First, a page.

Vibration - Some hand tools vibrate when they perform the function they were designed for. Excessive exposure to this vibration can cause severe, even permanent, injury to the nerves and vessels in the hand and arm. Design of the equipment should be examined to determine if the vibration can be eliminated. Use of damping, such as is possible with gloves, may reduce injury severity. Warnings should be provided to alert users to the symptoms and dangers of vibration.
Scaffolds, Scissors Lifts and Other Raised Platforms - Raised work platforms produce the potential for tip overs and falls. Safety issues include the use of guards, moving a rolling scaffold or scissors lift on uneven or sloped surfaces, electrocution from overhead electrical sources and moving a platform too near a drop off or hole. While equipment design may eliminate some of these hazards, other issues, such as adequate lighting, floor maintenance and management oversight can result in fewer injuries and deaths.
Dr. Johnson has consulted on over 65 cases involving equipment design. In doing so he has designed, tested and produced warning labels that have been in use on scaffolds, scissors lifts and swing stages for over 15 years.
A warning can be useful in alerting the unwary person, or reminding the normal user, of a potential hazard. But for a warning to be effective it must meet certain criteria.
First, it must be perceived as a warning by the person in time to avoid the hazard. This means that the warning must be seen; it must not have worn off, been covered with grime or be in an area with inadequate lighting. The warning must be readable to the majority of expected users and be placed such that it is visible in time for the person to take appropriate avoidance behavior.
Second, it must be comprehensible. It must be printed with the appropriate type size, and the words must be legible and understandable to someone with the minimum education level of those expected to read it.
Third, it must describe the hazard, if not obvious, and how to avoid the danger associated with that hazard. The avoidance instructions must be feasible and not require a person to perform actions at odds with the task the person must perform.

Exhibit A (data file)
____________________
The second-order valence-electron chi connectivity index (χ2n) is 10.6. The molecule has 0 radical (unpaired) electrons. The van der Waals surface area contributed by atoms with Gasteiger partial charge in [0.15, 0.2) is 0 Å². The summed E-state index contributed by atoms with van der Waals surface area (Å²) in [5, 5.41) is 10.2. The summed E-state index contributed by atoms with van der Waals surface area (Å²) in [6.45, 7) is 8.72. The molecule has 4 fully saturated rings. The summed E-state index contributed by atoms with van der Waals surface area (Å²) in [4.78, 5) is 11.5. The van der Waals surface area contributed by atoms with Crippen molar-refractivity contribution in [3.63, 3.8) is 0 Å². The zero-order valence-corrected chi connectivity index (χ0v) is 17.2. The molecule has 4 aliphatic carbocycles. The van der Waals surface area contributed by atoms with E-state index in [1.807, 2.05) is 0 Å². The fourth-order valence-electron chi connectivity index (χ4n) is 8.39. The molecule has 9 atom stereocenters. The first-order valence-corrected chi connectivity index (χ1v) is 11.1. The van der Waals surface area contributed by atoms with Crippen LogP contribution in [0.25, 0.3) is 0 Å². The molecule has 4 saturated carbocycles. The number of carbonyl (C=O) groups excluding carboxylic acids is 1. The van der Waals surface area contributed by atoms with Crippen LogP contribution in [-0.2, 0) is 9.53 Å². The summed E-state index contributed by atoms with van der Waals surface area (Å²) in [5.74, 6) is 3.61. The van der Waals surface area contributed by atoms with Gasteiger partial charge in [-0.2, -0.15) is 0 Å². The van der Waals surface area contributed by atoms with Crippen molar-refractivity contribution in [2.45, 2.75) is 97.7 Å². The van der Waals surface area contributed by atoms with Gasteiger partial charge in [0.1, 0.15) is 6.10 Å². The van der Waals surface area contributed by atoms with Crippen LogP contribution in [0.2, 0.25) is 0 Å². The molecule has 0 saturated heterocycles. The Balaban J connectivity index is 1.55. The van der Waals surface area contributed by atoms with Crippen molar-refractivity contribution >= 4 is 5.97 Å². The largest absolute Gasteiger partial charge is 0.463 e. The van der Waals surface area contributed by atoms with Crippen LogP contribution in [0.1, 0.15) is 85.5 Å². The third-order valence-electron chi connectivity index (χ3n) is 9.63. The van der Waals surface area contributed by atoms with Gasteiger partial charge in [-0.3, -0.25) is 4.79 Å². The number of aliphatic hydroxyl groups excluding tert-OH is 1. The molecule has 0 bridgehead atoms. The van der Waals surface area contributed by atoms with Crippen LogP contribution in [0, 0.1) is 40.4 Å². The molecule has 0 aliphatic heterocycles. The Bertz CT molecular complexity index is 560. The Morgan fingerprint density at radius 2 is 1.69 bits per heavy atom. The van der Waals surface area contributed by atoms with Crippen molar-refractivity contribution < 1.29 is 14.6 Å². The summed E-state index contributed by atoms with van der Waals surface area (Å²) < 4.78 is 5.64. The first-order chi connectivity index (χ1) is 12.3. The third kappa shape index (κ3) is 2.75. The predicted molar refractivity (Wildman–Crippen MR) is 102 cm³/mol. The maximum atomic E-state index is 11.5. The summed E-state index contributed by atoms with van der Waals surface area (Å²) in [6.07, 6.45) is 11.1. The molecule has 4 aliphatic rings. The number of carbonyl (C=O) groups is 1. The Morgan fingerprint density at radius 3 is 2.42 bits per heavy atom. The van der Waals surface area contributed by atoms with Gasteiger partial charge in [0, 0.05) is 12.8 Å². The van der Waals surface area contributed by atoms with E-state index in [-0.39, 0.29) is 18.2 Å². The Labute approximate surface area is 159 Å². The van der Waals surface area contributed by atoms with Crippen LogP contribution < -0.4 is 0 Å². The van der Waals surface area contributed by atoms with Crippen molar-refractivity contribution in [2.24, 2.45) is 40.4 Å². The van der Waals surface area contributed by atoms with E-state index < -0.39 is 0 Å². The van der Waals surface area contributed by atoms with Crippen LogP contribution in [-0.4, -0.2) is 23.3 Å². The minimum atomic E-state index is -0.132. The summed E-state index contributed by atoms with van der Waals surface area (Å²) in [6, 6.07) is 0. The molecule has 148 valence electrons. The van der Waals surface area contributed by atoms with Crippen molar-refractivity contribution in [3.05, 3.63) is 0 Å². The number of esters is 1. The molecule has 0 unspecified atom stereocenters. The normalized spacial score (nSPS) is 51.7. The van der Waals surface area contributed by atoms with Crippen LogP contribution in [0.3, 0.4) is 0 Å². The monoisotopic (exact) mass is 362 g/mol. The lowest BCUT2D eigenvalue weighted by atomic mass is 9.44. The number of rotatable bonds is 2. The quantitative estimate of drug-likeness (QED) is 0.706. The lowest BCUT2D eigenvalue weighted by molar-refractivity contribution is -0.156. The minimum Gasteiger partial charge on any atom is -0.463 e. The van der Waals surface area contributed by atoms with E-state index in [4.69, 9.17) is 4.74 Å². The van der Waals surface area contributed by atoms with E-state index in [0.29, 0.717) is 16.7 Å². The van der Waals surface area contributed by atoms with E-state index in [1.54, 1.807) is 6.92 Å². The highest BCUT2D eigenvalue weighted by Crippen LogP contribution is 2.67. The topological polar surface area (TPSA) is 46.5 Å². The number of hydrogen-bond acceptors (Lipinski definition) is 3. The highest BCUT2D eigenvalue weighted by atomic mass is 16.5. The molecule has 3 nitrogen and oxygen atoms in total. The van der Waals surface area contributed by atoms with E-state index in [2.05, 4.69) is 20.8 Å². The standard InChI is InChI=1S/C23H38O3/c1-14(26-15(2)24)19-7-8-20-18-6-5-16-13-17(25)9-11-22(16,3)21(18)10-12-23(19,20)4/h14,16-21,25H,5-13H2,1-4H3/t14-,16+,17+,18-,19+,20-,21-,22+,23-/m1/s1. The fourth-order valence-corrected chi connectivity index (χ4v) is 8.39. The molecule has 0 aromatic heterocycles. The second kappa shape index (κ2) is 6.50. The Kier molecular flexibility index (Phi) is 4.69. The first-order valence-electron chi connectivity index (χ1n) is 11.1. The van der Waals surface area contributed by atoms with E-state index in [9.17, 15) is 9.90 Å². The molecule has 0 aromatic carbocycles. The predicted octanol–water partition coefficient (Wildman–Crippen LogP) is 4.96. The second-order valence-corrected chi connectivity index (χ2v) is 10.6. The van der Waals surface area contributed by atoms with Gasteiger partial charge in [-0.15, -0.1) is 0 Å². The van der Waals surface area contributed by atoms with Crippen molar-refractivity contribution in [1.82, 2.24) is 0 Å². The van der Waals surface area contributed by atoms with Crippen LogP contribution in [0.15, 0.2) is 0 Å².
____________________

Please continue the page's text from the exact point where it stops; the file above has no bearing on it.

Fourth, the warning should attempt to persuade people to follow the instruction on how to avoid the danger and not be perceived as just a way to avoid legal action.
If graphics are used to communicate a non-verbal message the graphics must be shown to effectively communicate unambiguous information.
Dr. Johnson has developed and tested numerous warnings and safety instructions used on a variety of products including scaffolds, scissor-lifts and commercial aircraft. He has authored ANSI-approved standards related to the design and testing of warnings (see ARP577).
He has been consulted on over 200 cases involving warnings and has testified before Congress on the need to develop and test safety instructions in order to reduce injuries and death. He has authored peer reviewed articles on this topic.
Every highway collision involves inappropriate actions by one or more of the participants. Sometimes the inappropriate actions are design induced. At other times they result from driver or pedestrian inattention, excessive risk taking or physical abnormalities such as drug or alcohol intake, physical disease or deficits in perception and mentation that can occur with advanced age.
Auto-Pedestrian Collision - Some injuries occur because pedestrians do not realize how difficult they are to see. Other times, pedestrians appear to trust the apparent protection provided by a marked crosswalk. On the other hand, many drivers are not vigilant to, or disregard, pedestrians in both marked and unmarked crosswalks. When these instances coincide the chance of an auto-pedestrian collision is increased. Improved crosswalk lighting is one possible design improvement that can reduce these injuries.
Closing Rate Collision - A driver may find it difficult to perceive that a vehicle ahead is stopped, especially in the fast lane of a motorway. The rate of change in visual angle of a stopped vehicle at distance is so gradual that it may not be noticed until one is very close. Then there may not be an adequate distance in which to stop or an alternate available route and a collision becomes unavoidable. The placement of advance warnings (signs, road flares, signal persons) can reduce this type of collision.
Perception/Response Time (PRT) - This is the time it takes a driver to notice a hazard, recognize what it is, decide what action to take and to initiate that action. PRT is shortest when a hazard is seen, immediately recognized and there is only one possible avoidance maneuver, such asapplying the brakes. PRT is longer when the person is distracted (as when using a cell phone), has been taking alcohol, or when there are multiple avoidance maneuvers that need to be considered.
To fully understand how and why a highway collision has occurred many factors need to be considered. Dr. Johnson has been consulted on over 100 incidents involving highway collisions.